Technology 3 min read

Tetraplegic Man Uses Brain-Controlled Robotic System to Move His Limbs

Univ. Grenobles Alpes

Univ. Grenobles Alpes

A cervical spinal injury may be the most severe spinal cord injury, leaving nearly 20 percent of patients tetraplegic. That means all four limbs become completely or partially paralyzed.

However, a pioneering study suggests that a robotic exoskeleton could help with this condition. The system essentially records and decodes the patients’ brain signals to enable the movement of all four paralyzed limbs.

According to professor emeritus from the University of Grenoble, Alim-Louis Benabid, the system is the first of its kind. “It’s the first semi-invasive wireless brain-computer system designed for long term use to activate all four limbs,” he said.

Aside from using more invasive recording methods, previous brain-computer studies also had connected wires. As a result, they were only able to enable movement in one limb, the professor said.

Meanwhile, a 28-year-old tetraplegic patient was able to move his arms and walk via the new four-limb robotic system.

Here’s how it works.

How a Tetraplegic Man Walked Using a Four-Limb Robotic System

The researchers implanted two recording devices on both sides of the patient’s head in between the brain and the skin. They positioned the recorders such that it spans the sensorimotor cortex – part of the brain that controls sensation and motor function.

Also, each device had a grid of 64 electrodes, which not only collected brain signals but also transmitted them to a decoding algorithm.

In turn, the system translated the brain signals into movements from the patient’s thoughts. Then, it sends a command to the exoskeleton to complete the action.

For the duration of the 24-months study, the research team asked the tetraplegic participant to perform various mental tasks.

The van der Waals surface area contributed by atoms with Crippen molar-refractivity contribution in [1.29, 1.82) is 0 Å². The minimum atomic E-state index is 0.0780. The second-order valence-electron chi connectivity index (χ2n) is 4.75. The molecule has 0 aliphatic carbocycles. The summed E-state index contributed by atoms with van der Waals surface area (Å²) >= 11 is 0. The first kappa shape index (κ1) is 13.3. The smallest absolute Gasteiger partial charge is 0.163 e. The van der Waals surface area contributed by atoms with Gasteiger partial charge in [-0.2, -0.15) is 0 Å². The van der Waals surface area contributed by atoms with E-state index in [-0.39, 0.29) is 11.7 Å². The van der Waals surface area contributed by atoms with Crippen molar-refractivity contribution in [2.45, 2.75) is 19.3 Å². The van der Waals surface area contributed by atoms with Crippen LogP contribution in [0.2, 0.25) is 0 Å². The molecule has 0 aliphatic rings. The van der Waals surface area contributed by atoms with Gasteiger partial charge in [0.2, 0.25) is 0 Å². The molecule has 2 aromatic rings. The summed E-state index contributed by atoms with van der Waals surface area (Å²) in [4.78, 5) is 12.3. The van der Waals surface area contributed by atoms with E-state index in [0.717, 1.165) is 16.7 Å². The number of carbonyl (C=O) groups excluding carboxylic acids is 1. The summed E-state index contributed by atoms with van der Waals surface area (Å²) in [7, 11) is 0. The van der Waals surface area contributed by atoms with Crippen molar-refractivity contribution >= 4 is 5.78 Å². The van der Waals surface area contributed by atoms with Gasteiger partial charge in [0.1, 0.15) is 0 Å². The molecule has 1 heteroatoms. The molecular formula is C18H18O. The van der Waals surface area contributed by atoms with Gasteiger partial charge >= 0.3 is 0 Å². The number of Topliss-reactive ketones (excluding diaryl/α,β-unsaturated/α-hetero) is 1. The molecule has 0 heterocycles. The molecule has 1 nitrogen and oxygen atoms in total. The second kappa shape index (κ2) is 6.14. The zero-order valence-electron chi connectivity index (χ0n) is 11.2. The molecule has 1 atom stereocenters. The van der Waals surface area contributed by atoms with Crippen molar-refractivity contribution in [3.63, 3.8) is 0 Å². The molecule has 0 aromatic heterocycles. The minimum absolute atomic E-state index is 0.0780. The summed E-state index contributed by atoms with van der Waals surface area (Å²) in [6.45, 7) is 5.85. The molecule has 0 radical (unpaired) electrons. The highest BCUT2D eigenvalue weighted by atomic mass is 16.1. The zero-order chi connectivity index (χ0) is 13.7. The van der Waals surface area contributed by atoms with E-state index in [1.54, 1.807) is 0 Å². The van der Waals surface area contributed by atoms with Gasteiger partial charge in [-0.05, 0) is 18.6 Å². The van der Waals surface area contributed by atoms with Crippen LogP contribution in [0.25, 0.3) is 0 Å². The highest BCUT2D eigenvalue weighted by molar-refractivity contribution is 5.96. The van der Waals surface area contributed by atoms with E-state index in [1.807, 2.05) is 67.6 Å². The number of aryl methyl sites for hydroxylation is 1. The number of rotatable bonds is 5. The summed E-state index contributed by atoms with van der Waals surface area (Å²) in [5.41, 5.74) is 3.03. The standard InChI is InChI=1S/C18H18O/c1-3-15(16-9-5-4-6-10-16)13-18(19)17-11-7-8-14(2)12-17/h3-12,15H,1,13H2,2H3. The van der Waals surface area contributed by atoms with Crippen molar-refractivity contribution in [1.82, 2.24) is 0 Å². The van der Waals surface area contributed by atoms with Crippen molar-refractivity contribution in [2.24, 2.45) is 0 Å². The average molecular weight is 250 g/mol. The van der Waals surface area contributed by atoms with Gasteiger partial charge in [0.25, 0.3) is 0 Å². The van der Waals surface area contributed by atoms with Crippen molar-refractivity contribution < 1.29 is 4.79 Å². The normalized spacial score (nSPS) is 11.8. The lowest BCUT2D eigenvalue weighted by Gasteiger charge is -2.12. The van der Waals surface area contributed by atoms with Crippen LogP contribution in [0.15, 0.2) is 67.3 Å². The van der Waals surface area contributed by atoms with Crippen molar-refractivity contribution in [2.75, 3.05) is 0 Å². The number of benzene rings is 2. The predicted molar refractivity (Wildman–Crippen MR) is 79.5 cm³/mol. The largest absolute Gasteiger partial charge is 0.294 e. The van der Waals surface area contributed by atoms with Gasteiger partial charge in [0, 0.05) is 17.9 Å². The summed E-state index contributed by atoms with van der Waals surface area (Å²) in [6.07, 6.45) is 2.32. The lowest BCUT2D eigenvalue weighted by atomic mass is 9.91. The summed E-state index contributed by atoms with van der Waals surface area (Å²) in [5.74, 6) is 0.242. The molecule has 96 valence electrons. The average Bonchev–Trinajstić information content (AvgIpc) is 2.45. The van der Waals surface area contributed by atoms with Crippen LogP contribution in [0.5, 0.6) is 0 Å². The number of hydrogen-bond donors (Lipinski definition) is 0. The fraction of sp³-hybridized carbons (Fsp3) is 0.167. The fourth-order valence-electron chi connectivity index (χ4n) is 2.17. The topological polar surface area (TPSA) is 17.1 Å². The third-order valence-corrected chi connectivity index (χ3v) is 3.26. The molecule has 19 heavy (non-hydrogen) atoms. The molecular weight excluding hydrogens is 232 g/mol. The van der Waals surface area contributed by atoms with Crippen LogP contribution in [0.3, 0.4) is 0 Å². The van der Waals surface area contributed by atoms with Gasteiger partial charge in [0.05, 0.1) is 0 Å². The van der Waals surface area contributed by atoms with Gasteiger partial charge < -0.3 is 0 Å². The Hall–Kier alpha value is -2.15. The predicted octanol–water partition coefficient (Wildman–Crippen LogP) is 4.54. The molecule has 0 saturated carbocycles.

For example, he had to turn the brain switch on to make an avatar in a video game and the suspended exoskeleton walk — other tasks include using both hands to touch targets on a virtual cube as well as rotating both wrists.

As the training progressed, the researchers were able to train the algorithm further to understand the patients thought. As a result, his movement options with the machine increased.

In a statement, a neurosurgeon from the CHU of Grenoble-Alpes, Professor Stephan Chabardes said:

“Our findings could move us a step closer to helping tetraplegic patients to drive computers using brain signals alone, perhaps starting with driving wheelchairs using brain activity instead of joysticks and progressing to developing an exoskeleton for increased mobility.”

As promising as the early results are, the study authors note that the system is far from ready for clinical application. For one, the exoskeleton still depended on a ceiling-mounted harness for balance.

Further improvement is necessary to attain complete autonomy, said the research team.

Read More: Human Exoskeletons Could be Just Around the Corner

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Sumbo Bello is a creative writer who enjoys creating data-driven content for news sites. In his spare time, he plays basketball and listens to Coldplay.

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